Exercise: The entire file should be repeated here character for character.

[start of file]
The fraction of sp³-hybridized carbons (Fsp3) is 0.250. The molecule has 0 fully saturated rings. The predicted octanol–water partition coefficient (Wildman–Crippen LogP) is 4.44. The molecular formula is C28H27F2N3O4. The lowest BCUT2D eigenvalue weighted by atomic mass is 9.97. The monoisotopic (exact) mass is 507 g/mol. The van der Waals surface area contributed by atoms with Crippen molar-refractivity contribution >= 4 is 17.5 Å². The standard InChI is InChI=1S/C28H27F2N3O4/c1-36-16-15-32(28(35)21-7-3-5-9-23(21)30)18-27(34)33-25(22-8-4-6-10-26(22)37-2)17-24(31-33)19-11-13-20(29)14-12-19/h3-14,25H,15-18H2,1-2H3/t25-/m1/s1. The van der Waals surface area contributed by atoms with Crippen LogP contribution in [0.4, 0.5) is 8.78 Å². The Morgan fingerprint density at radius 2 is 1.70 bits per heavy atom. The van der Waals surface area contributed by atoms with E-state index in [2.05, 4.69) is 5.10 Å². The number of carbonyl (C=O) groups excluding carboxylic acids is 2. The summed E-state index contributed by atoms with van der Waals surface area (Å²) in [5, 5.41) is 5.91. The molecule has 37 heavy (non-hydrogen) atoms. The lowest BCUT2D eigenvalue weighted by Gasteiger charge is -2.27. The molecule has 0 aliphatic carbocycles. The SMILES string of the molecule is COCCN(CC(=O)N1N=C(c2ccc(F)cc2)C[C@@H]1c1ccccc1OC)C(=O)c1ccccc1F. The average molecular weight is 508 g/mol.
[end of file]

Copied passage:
The fraction of sp³-hybridized carbons (Fsp3) is 0.250. The molecule has 0 fully saturated rings. The predicted octanol–water partition coefficient (Wildman–Crippen LogP) is 4.44. The molecular formula is C28H27F2N3O4. The lowest BCUT2D eigenvalue weighted by atomic mass is 9.97. The monoisotopic (exact) mass is 507 g/mol. The van der Waals surface area contributed by atoms with Crippen molar-refractivity contribution >= 4 is 17.5 Å². The standard InChI is InChI=1S/C28H27F2N3O4/c1-36-16-15-32(28(35)21-7-3-5-9-23(21)30)18-27(34)33-25(22-8-4-6-10-26(22)37-2)17-24(31-33)19-11-13-20(29)14-12-19/h3-14,25H,15-18H2,1-2H3/t25-/m1/s1. The van der Waals surface area contributed by atoms with Crippen LogP contribution in [0.4, 0.5) is 8.78 Å². The Morgan fingerprint density at radius 2 is 1.70 bits per heavy atom. The van der Waals surface area contributed by atoms with E-state index in [2.05, 4.69) is 5.10 Å². The number of carbonyl (C=O) groups excluding carboxylic acids is 2. The summed E-state index contributed by atoms with van der Waals surface area (Å²) in [5, 5.41) is 5.91. The molecule has 37 heavy (non-hydrogen) atoms. The lowest BCUT2D eigenvalue weighted by Gasteiger charge is -2.27. The molecule has 0 aliphatic carbocycles. The SMILES string of the molecule is COCCN(CC(=O)N1N=C(c2ccc(F)cc2)C[C@@H]1c1ccccc1OC)C(=O)c1ccccc1F. The average molecular weight is 508 g/mol.